Saudi in the city

The Saudi government is sending students west on scholarships that give them the freedom to both learn the language and understand cultures different than their own.  In the warmth of Kayan Mediterranean Cuisine, Nazanine Hozar dives into the world of  the hip, trendy, and unusually open-minded young people who have chosen Vancouver over New York, Melbourne and London as their destination.

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“They were trying to be gentlemen?” I ask.

“Yes, basically. It’s a very different culture," she explains. "They can talk to Canadian girls no problem, because they don’t think you will be upset by it, but they fear we will.”

I find it interesting that what Rawan is basically saying to me is that it’s the men who are in the weaker position. “Oh, yes,” she says. “Men are in much weaker positions in Saudi society, but not Saudi law.”

What does she mean by this?

“Well, the women who work in Saudi Arabia often make more money than the men. So you have women supporting their husbands, supporting their children, their brothers.”

“How?” I ask.

“Because they’re more educated. Because women work so many more hours. So they end up with bigger incomes. Of the ones who go to work, I mean."

She explains that everything in Saudi is changing. The culture, the way people live, and the dynamics between men and women.

"But still women aren’t allowed to drive there, even though there’s nothing in the law that says they can’t," she adds. "That’s why it’s good that young people come here, to see what people here live like, and maybe they’ll take that back home.”

This makes me think of Sultan, the doctor, and his comment about the Saudi government sending their youth here for reasons other than English. “He’s right,” agrees Rawan. “It really isn’t about the English, but that doesn’t mean that it’s a waste of money on education." 

"When the current King gained power his first goal was that Saudi people should become educated about how the rest of the world lives, that’s his main goal. Vancouver’s the perfect kind of place for it. So many different types of people here, and nobody judges anybody else. Young Saudis are here to explore. Some like me — I’d rather stay home and hang out with my friends, but someone like Abdullah, he’s doing his exploring at The Roxy!"

"That’s his education!” I say, and Rawan laughingly nods her head.

“We’ve all got to learn something from somewhere. When I first came to Canada it was the best time for me ever. I came alone, without a male guardian (Rawan has since had her brother brought over to act as her required guardian to receive a $4,100 monthly scholarship from the government), so I had to live in a hostel with little money. All the friends I have now, I met there. They’re all these bisexual party people. They’re so interesting, and have had so much experience."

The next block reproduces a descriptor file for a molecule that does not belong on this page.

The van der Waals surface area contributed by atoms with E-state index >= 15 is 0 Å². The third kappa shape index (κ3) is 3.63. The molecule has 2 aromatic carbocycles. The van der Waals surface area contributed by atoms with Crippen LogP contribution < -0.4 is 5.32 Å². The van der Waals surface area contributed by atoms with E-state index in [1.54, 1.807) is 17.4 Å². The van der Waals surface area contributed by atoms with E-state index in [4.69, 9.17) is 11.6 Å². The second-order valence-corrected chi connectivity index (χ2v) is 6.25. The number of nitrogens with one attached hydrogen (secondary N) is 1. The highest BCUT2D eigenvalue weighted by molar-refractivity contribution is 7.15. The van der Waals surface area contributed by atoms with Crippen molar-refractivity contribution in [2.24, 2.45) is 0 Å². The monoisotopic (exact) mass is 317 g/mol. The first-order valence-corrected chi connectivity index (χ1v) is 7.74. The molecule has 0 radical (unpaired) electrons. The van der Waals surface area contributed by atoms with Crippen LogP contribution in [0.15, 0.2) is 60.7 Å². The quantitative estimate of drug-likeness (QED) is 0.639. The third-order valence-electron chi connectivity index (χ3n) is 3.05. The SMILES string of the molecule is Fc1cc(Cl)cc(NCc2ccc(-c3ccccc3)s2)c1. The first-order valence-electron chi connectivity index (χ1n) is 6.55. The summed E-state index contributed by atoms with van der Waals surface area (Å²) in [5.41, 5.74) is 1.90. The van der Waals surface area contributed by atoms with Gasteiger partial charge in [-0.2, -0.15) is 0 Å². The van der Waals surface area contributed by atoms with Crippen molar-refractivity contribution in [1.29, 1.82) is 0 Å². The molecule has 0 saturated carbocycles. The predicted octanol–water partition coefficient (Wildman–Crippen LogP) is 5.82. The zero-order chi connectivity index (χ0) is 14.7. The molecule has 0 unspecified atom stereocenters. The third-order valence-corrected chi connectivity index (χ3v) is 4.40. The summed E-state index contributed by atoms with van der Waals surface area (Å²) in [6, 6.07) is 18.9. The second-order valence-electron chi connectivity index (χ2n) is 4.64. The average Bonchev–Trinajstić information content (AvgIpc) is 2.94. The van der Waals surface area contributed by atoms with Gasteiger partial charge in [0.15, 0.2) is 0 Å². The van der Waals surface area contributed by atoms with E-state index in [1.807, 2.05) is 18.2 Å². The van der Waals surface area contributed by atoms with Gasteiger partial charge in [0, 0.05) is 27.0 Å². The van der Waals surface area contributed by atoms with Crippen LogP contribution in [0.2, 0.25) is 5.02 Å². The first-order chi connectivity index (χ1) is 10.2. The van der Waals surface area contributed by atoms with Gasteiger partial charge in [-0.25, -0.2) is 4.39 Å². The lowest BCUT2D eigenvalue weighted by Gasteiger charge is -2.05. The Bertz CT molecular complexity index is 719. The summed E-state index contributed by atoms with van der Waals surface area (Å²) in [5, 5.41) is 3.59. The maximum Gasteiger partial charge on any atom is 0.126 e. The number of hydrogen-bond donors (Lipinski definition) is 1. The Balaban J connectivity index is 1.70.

"My best friend now, he’s gay. He does too many drugs and parties too much, but when my brother and I came here, he helped us so much and was so good to us that now my brother’s gotten close to him and goes to the gay bars with all his friends.”

“Your brother goes to gay bars?” I ask, surprised.

 “Oh, yeah. We don’t judge people here. We think they should live however they want to live. That’s because they respect us.”

Near the end of our talk, Rawan invites me over to hang out with her brother and band of friends. It’s an offer I can’t refuse. We make plans to meet again, and get up to head to the other end of the restaurant for a much-needed dinner. 

As we sit down to eat I see Bendar and Sultan in the corner. We’ve been there for hours and neither boy has cracked a book open yet. “So much for their studying,” I say.

“Yeah, but they’re learning how to talk to Canadian girls,” Rawan jokes. “That’s pretty big for them. And Abdullah is studying too. He’s probably doing it at Joe’s Apartment right about now.” 

This leads me to ask Rawan about her own education and future plans in Saudi Arabia. "I'm never going back there," she says, forcefully. 

"You're staying in Vancouver?"

"Anywhere in Canada. Maybe here. Maybe Toronto or Montreal, since I'd like to use my French."

I recall something Rawan had told me earlier, about her identical twin sister who still lives in Saudi Arabia. She has just received her law degree from a well-known Saudi university, yet can't practice law because of her gender.

"The law firm hired her to do their extra work for them, because women always work harder. But she can never practice law. She gets them (the men) coffee, does their research, maybe types things out."

Yet ultimately, Rawan sees all her sister's hard work and education as a complete waste.

“So you don’t think there’s much there for you?” I ask.

“This place is better for someone like me.” Rawan refrains from saying much else. Her outwardly bubbly disposition belies the air of sadness in her comment.

“You miss your sister? Maybe she can join you here one day.”

“Maybe,” she says. “My English is better than hers. She’d have a lot of catching up to do.”

Our food arrives, and Rawan and I turn our attention to Oula’s fine cuisine. As we eat, Middle Eastern students sing along to the accompaniment of an oud that has been playing in the background since our arrival. Rawan says she’ll come back to Kayan again, maybe bring some friends.

“My Canadian friends would like a place like this,” she says, looking at pieces of the culture she left back home.  

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